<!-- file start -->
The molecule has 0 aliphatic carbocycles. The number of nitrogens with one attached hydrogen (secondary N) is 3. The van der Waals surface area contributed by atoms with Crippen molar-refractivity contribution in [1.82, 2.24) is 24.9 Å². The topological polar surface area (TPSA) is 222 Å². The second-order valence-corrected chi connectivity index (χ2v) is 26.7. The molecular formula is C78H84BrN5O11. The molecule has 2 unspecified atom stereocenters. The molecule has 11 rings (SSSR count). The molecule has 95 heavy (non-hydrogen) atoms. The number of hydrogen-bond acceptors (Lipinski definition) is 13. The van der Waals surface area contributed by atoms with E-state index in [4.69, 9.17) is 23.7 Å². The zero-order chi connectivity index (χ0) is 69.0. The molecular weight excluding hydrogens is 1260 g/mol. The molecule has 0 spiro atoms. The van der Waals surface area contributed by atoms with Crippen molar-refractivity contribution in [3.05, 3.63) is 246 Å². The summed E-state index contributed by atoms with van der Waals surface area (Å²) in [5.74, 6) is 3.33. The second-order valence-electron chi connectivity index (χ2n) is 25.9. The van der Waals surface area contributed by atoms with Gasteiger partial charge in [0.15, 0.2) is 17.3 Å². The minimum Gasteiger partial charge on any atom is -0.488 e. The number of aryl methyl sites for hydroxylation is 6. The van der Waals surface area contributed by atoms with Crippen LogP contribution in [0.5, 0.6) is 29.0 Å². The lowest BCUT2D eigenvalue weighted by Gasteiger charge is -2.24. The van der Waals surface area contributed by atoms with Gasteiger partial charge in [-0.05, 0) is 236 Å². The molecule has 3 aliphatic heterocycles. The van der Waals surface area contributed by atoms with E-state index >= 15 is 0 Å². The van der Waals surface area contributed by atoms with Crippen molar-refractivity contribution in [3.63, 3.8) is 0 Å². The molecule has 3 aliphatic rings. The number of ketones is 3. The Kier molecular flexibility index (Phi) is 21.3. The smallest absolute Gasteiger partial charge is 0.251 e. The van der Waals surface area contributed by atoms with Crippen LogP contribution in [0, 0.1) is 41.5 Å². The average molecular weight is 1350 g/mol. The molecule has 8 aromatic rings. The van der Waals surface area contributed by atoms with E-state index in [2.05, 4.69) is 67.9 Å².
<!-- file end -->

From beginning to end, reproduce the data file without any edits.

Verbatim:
The molecule has 0 aliphatic carbocycles. The number of nitrogens with one attached hydrogen (secondary N) is 3. The van der Waals surface area contributed by atoms with Crippen molar-refractivity contribution in [1.82, 2.24) is 24.9 Å². The topological polar surface area (TPSA) is 222 Å². The second-order valence-corrected chi connectivity index (χ2v) is 26.7. The molecular formula is C78H84BrN5O11. The molecule has 2 unspecified atom stereocenters. The molecule has 11 rings (SSSR count). The molecule has 95 heavy (non-hydrogen) atoms. The number of hydrogen-bond acceptors (Lipinski definition) is 13. The van der Waals surface area contributed by atoms with E-state index in [4.69, 9.17) is 23.7 Å². The zero-order chi connectivity index (χ0) is 69.0. The molecular weight excluding hydrogens is 1260 g/mol. The molecule has 0 spiro atoms. The van der Waals surface area contributed by atoms with Crippen molar-refractivity contribution in [3.05, 3.63) is 246 Å². The summed E-state index contributed by atoms with van der Waals surface area (Å²) in [5.74, 6) is 3.33. The second-order valence-electron chi connectivity index (χ2n) is 25.9. The van der Waals surface area contributed by atoms with Gasteiger partial charge in [0.15, 0.2) is 17.3 Å². The minimum Gasteiger partial charge on any atom is -0.488 e. The number of aryl methyl sites for hydroxylation is 6. The van der Waals surface area contributed by atoms with Crippen LogP contribution in [0.5, 0.6) is 29.0 Å². The lowest BCUT2D eigenvalue weighted by Gasteiger charge is -2.24. The van der Waals surface area contributed by atoms with Gasteiger partial charge in [-0.05, 0) is 236 Å². The molecule has 3 aliphatic heterocycles. The van der Waals surface area contributed by atoms with E-state index >= 15 is 0 Å². The van der Waals surface area contributed by atoms with Crippen molar-refractivity contribution in [3.63, 3.8) is 0 Å². The molecule has 3 aliphatic rings. The number of ketones is 3. The Kier molecular flexibility index (Phi) is 21.3. The smallest absolute Gasteiger partial charge is 0.251 e. The van der Waals surface area contributed by atoms with Crippen LogP contribution in [0, 0.1) is 41.5 Å². The average molecular weight is 1350 g/mol. The molecule has 8 aromatic rings. The van der Waals surface area contributed by atoms with E-state index in [2.05, 4.69) is 67.9 Å².